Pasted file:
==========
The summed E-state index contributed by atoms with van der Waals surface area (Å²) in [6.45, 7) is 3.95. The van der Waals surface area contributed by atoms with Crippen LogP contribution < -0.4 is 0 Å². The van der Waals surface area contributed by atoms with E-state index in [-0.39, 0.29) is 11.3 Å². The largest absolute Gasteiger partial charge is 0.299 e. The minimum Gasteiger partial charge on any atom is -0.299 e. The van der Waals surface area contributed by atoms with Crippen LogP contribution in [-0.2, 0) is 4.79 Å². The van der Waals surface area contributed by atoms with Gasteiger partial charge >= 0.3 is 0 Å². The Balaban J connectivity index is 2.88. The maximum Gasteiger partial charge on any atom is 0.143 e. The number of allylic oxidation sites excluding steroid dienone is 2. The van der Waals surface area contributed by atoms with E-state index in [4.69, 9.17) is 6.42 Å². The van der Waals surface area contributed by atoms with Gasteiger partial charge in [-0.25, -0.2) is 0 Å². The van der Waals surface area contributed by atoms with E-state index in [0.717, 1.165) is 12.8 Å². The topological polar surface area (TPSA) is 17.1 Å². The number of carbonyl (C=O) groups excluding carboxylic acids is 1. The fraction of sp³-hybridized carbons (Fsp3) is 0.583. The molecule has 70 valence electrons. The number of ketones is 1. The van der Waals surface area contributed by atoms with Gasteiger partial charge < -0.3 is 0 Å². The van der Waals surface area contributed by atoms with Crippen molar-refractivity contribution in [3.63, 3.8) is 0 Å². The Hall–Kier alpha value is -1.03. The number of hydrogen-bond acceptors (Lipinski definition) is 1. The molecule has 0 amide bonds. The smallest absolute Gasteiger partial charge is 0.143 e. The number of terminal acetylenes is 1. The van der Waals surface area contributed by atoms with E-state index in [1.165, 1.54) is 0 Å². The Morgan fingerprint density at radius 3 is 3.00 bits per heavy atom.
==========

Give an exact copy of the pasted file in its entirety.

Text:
The summed E-state index contributed by atoms with van der Waals surface area (Å²) in [6.45, 7) is 3.95. The van der Waals surface area contributed by atoms with Crippen LogP contribution < -0.4 is 0 Å². The van der Waals surface area contributed by atoms with E-state index in [-0.39, 0.29) is 11.3 Å². The largest absolute Gasteiger partial charge is 0.299 e. The minimum Gasteiger partial charge on any atom is -0.299 e. The van der Waals surface area contributed by atoms with Crippen LogP contribution in [-0.2, 0) is 4.79 Å². The van der Waals surface area contributed by atoms with Gasteiger partial charge >= 0.3 is 0 Å². The Balaban J connectivity index is 2.88. The maximum Gasteiger partial charge on any atom is 0.143 e. The number of allylic oxidation sites excluding steroid dienone is 2. The van der Waals surface area contributed by atoms with E-state index in [4.69, 9.17) is 6.42 Å². The van der Waals surface area contributed by atoms with Gasteiger partial charge in [-0.25, -0.2) is 0 Å². The van der Waals surface area contributed by atoms with E-state index in [0.717, 1.165) is 12.8 Å². The topological polar surface area (TPSA) is 17.1 Å². The number of carbonyl (C=O) groups excluding carboxylic acids is 1. The fraction of sp³-hybridized carbons (Fsp3) is 0.583. The molecule has 70 valence electrons. The number of ketones is 1. The van der Waals surface area contributed by atoms with Gasteiger partial charge < -0.3 is 0 Å². The van der Waals surface area contributed by atoms with Crippen molar-refractivity contribution in [3.63, 3.8) is 0 Å². The Hall–Kier alpha value is -1.03. The number of hydrogen-bond acceptors (Lipinski definition) is 1. The molecule has 0 amide bonds. The smallest absolute Gasteiger partial charge is 0.143 e. The number of terminal acetylenes is 1. The van der Waals surface area contributed by atoms with E-state index in [1.165, 1.54) is 0 Å². The Morgan fingerprint density at radius 3 is 3.00 bits per heavy atom.